In WUCOLS, the classifications are “very low”, “low”, “moderate”, “high”, or it may say “inappropriate” or “unknown”.  This is pretty self-explanatory, but what is most interesting here is that ETo is a reference point – a baseline of sorts.  So a “high” water use classification means 70-90% of the water needed to keep a 4″ tall cool season turf VERY well watered and super lush, or to put it another way, the “high” water classification is 70-90% of a whole lot of water.

I indulged online – I pulled up an article on “drought tolerant” plants from Sunset magazine.  Of their 12 plants in my home town of Oakland, one was classified by WUCOLS as “very low”, one was “moderate”, and the rest were “low”.  Nassella tenuissima / Mexican Feathergrass is listed as an invasive plant by PlantRight and should not be used at all, but WUCOLS isn’t about invasiveness, it is about water, so shame on Sunset!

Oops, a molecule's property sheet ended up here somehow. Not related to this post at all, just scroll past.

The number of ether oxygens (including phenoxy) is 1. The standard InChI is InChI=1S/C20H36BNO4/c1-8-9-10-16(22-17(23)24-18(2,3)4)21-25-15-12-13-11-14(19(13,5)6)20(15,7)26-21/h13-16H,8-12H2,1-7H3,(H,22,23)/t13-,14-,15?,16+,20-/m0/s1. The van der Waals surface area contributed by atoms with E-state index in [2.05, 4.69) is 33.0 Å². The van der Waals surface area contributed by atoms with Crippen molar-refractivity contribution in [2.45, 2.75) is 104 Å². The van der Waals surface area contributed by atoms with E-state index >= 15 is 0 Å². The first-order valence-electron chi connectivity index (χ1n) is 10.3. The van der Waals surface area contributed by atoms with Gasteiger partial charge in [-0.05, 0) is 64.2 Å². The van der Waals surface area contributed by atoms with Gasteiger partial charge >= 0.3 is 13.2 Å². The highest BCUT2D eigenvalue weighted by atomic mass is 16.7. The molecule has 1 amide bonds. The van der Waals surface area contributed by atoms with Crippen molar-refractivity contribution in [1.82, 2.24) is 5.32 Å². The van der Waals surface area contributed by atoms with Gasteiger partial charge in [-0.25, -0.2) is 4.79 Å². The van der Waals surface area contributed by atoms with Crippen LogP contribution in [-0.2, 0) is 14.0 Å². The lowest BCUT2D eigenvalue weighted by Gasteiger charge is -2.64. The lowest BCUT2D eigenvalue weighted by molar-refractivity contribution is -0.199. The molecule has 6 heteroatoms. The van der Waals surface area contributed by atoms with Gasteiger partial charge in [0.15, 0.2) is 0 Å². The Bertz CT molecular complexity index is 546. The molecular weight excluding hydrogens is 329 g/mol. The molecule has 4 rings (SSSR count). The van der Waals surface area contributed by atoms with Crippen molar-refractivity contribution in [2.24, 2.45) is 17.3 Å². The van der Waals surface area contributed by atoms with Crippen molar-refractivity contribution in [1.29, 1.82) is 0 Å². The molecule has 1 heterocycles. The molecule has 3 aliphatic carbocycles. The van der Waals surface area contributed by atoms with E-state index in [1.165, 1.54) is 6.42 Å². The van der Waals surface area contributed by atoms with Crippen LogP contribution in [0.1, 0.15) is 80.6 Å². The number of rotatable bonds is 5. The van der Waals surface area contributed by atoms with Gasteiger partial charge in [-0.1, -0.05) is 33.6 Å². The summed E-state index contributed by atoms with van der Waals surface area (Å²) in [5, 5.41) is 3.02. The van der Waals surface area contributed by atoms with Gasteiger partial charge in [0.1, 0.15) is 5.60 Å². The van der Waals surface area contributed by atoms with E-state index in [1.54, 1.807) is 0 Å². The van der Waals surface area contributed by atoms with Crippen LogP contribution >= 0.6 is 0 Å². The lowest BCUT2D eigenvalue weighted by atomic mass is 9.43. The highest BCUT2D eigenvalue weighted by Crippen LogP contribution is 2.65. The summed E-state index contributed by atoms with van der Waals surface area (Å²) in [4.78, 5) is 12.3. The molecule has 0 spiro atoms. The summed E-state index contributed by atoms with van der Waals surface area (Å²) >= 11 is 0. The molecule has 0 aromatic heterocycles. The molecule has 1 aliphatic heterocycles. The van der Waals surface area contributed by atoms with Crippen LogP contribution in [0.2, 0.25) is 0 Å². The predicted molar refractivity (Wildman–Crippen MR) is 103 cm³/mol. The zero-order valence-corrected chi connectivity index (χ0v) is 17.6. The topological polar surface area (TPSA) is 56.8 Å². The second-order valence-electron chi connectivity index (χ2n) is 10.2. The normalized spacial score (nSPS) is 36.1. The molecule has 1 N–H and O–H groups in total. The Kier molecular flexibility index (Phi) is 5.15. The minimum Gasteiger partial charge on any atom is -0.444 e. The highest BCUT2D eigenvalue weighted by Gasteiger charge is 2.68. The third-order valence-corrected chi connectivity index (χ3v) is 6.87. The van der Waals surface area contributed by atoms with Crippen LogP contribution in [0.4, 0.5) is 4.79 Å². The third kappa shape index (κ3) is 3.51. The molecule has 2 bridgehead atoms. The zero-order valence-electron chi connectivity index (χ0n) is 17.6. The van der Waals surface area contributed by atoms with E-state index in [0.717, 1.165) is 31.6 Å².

It is bad juju to mix water use classifications.  If you absolutely must, then the classifications should be next door neighbors – so “low” and “moderate” is kinda okay (provided you irrigate at the higher amount), but “moderate” and “very low” is no bueno.

Next I went to the “drought tolerant” poster child:  succulents.  Low water use, right?  Drought tolerant?!  erm…. no.  Again, WUCOLS demonstrates my point.  In the plants WUCOLS lists as succulents, the same 3 classifications are included – very low, low, and moderate (screen shot is just of the alphabetical early birds, I didn’t pick favorites here).  So much for that assumption.

succulents wucols